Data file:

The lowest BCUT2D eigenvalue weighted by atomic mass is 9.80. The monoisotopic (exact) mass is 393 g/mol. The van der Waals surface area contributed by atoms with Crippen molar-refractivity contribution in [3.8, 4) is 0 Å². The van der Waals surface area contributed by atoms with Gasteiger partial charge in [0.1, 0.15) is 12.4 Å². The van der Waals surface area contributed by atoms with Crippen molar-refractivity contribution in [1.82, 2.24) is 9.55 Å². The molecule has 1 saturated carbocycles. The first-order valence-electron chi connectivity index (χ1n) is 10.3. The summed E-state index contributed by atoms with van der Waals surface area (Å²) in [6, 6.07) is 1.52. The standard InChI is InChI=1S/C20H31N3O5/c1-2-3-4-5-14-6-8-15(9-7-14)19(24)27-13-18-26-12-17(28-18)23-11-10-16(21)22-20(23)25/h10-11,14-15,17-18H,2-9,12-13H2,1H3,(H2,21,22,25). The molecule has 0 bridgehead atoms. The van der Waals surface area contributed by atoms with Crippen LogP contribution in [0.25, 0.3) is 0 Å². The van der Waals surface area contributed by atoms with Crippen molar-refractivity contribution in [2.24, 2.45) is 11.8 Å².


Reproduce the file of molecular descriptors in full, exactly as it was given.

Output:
The lowest BCUT2D eigenvalue weighted by atomic mass is 9.80. The monoisotopic (exact) mass is 393 g/mol. The van der Waals surface area contributed by atoms with Crippen molar-refractivity contribution in [3.8, 4) is 0 Å². The van der Waals surface area contributed by atoms with Gasteiger partial charge in [0.1, 0.15) is 12.4 Å². The van der Waals surface area contributed by atoms with Crippen molar-refractivity contribution in [1.82, 2.24) is 9.55 Å². The molecule has 1 saturated carbocycles. The first-order valence-electron chi connectivity index (χ1n) is 10.3. The summed E-state index contributed by atoms with van der Waals surface area (Å²) in [6, 6.07) is 1.52. The standard InChI is InChI=1S/C20H31N3O5/c1-2-3-4-5-14-6-8-15(9-7-14)19(24)27-13-18-26-12-17(28-18)23-11-10-16(21)22-20(23)25/h10-11,14-15,17-18H,2-9,12-13H2,1H3,(H2,21,22,25). The molecule has 0 bridgehead atoms. The van der Waals surface area contributed by atoms with Crippen LogP contribution in [0.25, 0.3) is 0 Å². The van der Waals surface area contributed by atoms with Crippen molar-refractivity contribution in [2.24, 2.45) is 11.8 Å².